When he was twenty-eight years old in 1522, he was serving as a tutor in the home of John Walsh in Gloucestershire, England, spending most of his time studying Erasmus' Greek New Testament that had been printed just six years before in 1516.

We should pause here and make clear what an incendiary thing this Greek New Testament was in history. David Daniell describes the magnitude of this event:

This was the first time that the Greek New Testament had been printed. It is no exaggeration to say that it set fire to Europe. Luther [1483-1546] translated it into his famous German version of 1522. In a few years there appeared translations from the Greek into most European vernaculars. They were the true basis of the popular reformation.7

Every day William Tyndale was seeing these Reformation truths more clearly in the Greek New Testament as an ordained Catholic priest. Increasingly, he was making himself suspect in this Catholic house of John Walsh. Learned men would come for dinner, and Tyndale would discuss the things he was seeing in the New Testament. John Foxe tells us that one day an exasperated Catholic scholar at dinner with Tyndale said, "We were better be without God's law than the pope's."

In response Tyndale spoke his famous words, "I defy the Pope and all his laws. . . . If God spare my life ere many years, I will cause a boy that driveth the plow, shall know more of the Scripture than thou dost."8

The One Note Crescendo

Four years later Tyndale finished the English translation of the Greek New Testament in Worms, Germany, and began to smuggle it into England in bales of cloth. He had grown up in Gloucestershire, the cloth-working county, and now we see what that turn of providence was about.9 By October 1526, the book had been banned by Bishop Tunstall in London, but the print run had been at least three thousand. And the books were getting to the people. Over the next eight years, five pirated editions were printed as well.10

In 1534, Tyndale published a revised New Testament, having learned Hebrew in the meantime, probably in Germany, which helped him better understand the connections between the Old and New Testaments. Daniell calls this 1534 New Testament "the glory of his life's work."11 If Tyndale was "always singing one note," this was the crescendo of the song of his life—the finished and refined New Testament in English.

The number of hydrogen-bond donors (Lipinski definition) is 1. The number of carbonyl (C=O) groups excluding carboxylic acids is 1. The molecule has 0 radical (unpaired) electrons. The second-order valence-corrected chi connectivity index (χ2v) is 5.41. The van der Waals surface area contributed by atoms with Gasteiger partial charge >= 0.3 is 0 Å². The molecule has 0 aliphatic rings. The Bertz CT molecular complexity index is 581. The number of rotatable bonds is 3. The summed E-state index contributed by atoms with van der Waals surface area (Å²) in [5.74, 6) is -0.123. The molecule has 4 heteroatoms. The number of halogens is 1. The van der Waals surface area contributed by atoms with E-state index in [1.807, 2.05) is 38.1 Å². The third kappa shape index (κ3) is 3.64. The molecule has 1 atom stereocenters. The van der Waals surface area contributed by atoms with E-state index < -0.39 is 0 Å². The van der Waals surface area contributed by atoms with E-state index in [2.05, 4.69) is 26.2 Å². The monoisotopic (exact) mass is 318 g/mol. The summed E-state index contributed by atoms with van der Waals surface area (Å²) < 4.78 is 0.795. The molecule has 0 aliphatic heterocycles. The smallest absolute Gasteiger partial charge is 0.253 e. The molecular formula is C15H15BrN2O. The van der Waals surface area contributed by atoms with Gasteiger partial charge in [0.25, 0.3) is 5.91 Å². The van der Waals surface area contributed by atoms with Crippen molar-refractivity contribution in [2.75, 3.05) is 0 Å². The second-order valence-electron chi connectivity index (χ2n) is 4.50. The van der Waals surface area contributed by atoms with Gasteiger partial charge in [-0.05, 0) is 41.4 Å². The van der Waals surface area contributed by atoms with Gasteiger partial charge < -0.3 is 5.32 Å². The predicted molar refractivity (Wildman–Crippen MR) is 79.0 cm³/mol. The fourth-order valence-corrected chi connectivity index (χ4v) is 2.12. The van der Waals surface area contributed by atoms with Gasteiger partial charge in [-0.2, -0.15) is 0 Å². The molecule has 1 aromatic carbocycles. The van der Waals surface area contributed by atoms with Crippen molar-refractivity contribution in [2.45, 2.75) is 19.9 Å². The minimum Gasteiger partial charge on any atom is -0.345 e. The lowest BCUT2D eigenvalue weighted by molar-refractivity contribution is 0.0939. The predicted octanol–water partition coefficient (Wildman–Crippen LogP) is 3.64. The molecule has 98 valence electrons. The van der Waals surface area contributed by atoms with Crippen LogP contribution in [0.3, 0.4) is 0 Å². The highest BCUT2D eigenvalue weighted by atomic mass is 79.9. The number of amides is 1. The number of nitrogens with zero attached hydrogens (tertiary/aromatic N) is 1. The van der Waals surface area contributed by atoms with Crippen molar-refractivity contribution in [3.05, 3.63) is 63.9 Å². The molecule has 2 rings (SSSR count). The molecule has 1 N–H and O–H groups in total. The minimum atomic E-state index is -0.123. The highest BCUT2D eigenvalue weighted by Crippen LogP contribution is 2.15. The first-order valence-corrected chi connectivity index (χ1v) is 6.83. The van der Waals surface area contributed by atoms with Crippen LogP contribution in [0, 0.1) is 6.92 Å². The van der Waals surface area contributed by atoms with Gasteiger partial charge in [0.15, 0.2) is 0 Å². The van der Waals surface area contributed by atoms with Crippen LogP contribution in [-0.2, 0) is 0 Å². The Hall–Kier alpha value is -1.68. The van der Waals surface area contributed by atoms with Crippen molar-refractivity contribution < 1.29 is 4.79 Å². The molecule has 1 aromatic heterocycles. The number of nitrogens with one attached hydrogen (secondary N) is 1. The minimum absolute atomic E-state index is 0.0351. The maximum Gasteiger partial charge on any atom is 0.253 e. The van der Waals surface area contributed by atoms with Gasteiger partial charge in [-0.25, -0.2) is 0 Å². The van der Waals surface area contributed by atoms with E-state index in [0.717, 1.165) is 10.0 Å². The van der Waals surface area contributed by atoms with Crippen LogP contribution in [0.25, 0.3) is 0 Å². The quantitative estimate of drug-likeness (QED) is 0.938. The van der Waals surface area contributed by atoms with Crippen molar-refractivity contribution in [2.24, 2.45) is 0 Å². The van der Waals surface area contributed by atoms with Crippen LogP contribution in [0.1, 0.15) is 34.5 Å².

The Very First New Testament in English from the Greek

For the first time ever in history, the Greek New Testament was translated into English. And for the first time ever, the New Testament in English was available in a printed form. Before Tyndale, there were only handwritten manuscripts of the Bible in English. These manuscripts we owe to the work and inspiration of John Wycliffe and the Lollards12 from a hundred and thirty years earlier.13 For a thousand years, the only translation of the

Greek and Hebrew Bible was the Latin Vulgate, and few people could understand it, even if they had access to it.

Before he was martyred in 1536, Tyndale had translated into clear, common English14 not only the New Testament15 but also the Pentateuch, Joshua to 2 Chronicles, and Jonah.16 All this material became the basis of the Great Bible issued by Miles Coverdale in England in 153917 and the basis for the Geneva Bible published in 1557—"the Bible of the nation,"18 which sold over a million copies between 1560 and 1640.

Under God, Tyndale Gave Us Our English Bible

We do not get a clear sense of Tyndale's achievement without some comparisons. We think of the dominant King James Version as giving us the pervasive language of the English Bible. But Daniell clarifies the situation:

William Tyndale gave us our English Bible. The sages assembled by King James to prepare the Authorized Version of 1611, so often praised for unlikely corporate inspiration, took over Tyndale's work. Nine-tenths of the Authorized Version's New Testament is Tyndale's. The same is true of the first half of the Old Testament, which was as far as he was able to get before he was executed outside Brussels in 1536.19